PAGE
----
Physicians with current and valid licenses in the United States, Canada,
or Mexico who read any 3 of the selected continuing medical education (CME)
articles in this issue of JAMA, complete the CME Evaluation Form, and fax
it to the number or mail it to the address at the bottom of the CME Evaluation
Form are eligible for category 1 CME credit. There is no charge.
The American Medical Association (AMA) is accredited by the Accreditation
Council for Continuing Medical Education to sponsor CME for physicians. The
AMA designates this educational activity for up to 1 hour of category 1 CME
credit per JAMA issue toward the AMA Physician's Recognition Award (PRA).
Each physician should claim for credit only those hours that were actually
spent in this educational activity.
Physicians with current and valid licenses in the United States, Mexico,
or Canada are eligible for CME credit even if they live or practice in other
countries. Physicians licensed in other countries are also welcome to participate
in this CME activity. However, the PRA is available only to physicians licensed
in the United States, Canada, or Mexico.
To earn credit, read 3 of the articles listed below that are designated
for CME credit carefully and complete the CME Evaluation Form. The CME Evaluation
Form must be submitted within 1 month of the issue date. A certificate awarding
1 hour of category 1 CME credit will be faxed or mailed to you; it is then
your responsibility to maintain a record of credit received.
One of our goals is to assess continually the educational needs of our
readers so we may enhance the educational effectiveness of JAMA. To achieve
this goal, we need your help. You must complete the CME Evaluation Form to
JAMA is a general medical journal. Its mission and educational purpose
is to promote the science and art of medicine and the betterment of the public
health. A flexible curriculum of article topics is developed annually by THE
JOURNAL's editorial board and is then supplemented throughout the year with
information gained from readers, authors, reviewers, and editors. To accommodate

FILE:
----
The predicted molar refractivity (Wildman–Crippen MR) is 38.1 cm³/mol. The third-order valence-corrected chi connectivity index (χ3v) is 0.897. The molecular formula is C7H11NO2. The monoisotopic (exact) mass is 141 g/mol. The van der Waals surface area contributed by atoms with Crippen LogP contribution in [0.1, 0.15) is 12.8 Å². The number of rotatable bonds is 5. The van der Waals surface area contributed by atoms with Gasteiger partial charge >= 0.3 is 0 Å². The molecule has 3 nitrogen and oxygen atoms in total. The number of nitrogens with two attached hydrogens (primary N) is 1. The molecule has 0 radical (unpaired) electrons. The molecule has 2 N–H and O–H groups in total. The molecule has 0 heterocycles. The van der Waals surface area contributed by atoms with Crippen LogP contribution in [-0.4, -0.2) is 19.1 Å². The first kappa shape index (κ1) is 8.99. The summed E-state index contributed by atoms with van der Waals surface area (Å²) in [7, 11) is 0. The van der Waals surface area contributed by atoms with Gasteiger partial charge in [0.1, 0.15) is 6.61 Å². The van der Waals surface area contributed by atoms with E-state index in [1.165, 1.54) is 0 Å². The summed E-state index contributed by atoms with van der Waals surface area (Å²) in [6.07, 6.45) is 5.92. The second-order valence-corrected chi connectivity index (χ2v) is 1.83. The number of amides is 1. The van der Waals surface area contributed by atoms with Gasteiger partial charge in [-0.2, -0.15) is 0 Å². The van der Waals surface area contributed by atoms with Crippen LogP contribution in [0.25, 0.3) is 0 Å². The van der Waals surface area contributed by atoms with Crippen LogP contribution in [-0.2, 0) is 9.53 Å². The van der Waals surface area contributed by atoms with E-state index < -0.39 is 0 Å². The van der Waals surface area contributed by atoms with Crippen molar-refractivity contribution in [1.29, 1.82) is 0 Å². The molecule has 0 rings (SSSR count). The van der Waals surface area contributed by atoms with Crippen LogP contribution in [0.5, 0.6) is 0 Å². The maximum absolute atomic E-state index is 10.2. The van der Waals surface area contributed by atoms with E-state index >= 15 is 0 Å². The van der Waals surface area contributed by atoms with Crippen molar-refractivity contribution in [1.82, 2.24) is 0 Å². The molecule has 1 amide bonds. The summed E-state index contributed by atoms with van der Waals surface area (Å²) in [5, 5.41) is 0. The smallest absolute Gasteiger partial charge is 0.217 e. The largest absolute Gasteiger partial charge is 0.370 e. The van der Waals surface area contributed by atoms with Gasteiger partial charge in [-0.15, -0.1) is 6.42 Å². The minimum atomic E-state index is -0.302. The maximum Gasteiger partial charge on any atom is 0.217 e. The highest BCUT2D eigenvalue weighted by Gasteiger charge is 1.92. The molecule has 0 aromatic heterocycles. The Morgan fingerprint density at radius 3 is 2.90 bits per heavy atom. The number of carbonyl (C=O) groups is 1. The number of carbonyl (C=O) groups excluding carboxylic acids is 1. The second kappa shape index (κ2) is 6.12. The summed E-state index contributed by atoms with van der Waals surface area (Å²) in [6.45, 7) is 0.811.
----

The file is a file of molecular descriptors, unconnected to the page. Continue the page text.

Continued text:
the diversity of practice types within JAMA's readership, the Reader's Choice
CME activity allows readers, as adult learners, to determine their own educational
needs and to assist the editors in addressing their needs in future issues.
Readers of JAMA should be able to attain the following educational
objectives: (1) select and read at least 3 articles in 1 issue to gain new
medical information on topics of particular interest to them as physicians,
(2) assess the articles' value to them as practicing physicians, and (3) think
carefully about how this new information may influence their own practices.
The educational objective for each CME article is given after the article
Prior Alcohol Consumption and Mortality Following
Acute Myocardial InfarctionArticle
Educational Objective: To learn that patients
who have consumed alcohol in the year prior to acute myocardial infarction
may have reduced mortality.
Moderate Alcohol Consumption and Risk of Heart Failure
Among Older PersonsArticle
Educational Objective: To learn that moderate
alcohol consumption may decrease the risk of heart failure in older adults.
Effectiveness of St John's Wort in Major Depression:
A Randomized Controlled TrialArticle
Educational Objective: To learn that St John's
wort may not be an effective therapy for major depression.
The CONSORT Statement: Revised Recommendations for
Improving the Quality of Reports of Parallel-Group Randomized TrialsArticle
Educational Objective: To understand how standards
for reporting randomized controlled trials have been revised to enhance readers'
interpretation of their results.
Use of the CONSORT Statement and Quality of Reports
of Randomized Trials: A Comparative Before-and-After EvaluationArticle
Educational Objective: To learn that adoption
of standards for reporting randomized controlled trials may improve the quality
Value of Flow Diagrams in Reports of Randomized Controlled
Educational Objective: To understand the strengths
and limitations of flow diagrams for reporting participation in randomized
Physician Interpretations and Textbook Definitions
of Blinding Terminology in Randomized Controlled TrialsArticle
Educational Objective: To learn that physicians
and textbooks have conflicting interpretations of terms used to describe blinding
of researchers and study subjects.
After reading 3 of these articles, complete the CME Evaluation Form.
April 18, 2001. JAMA. 2001;285(15):2023-2024. doi:10.1001/jama.285.15.2023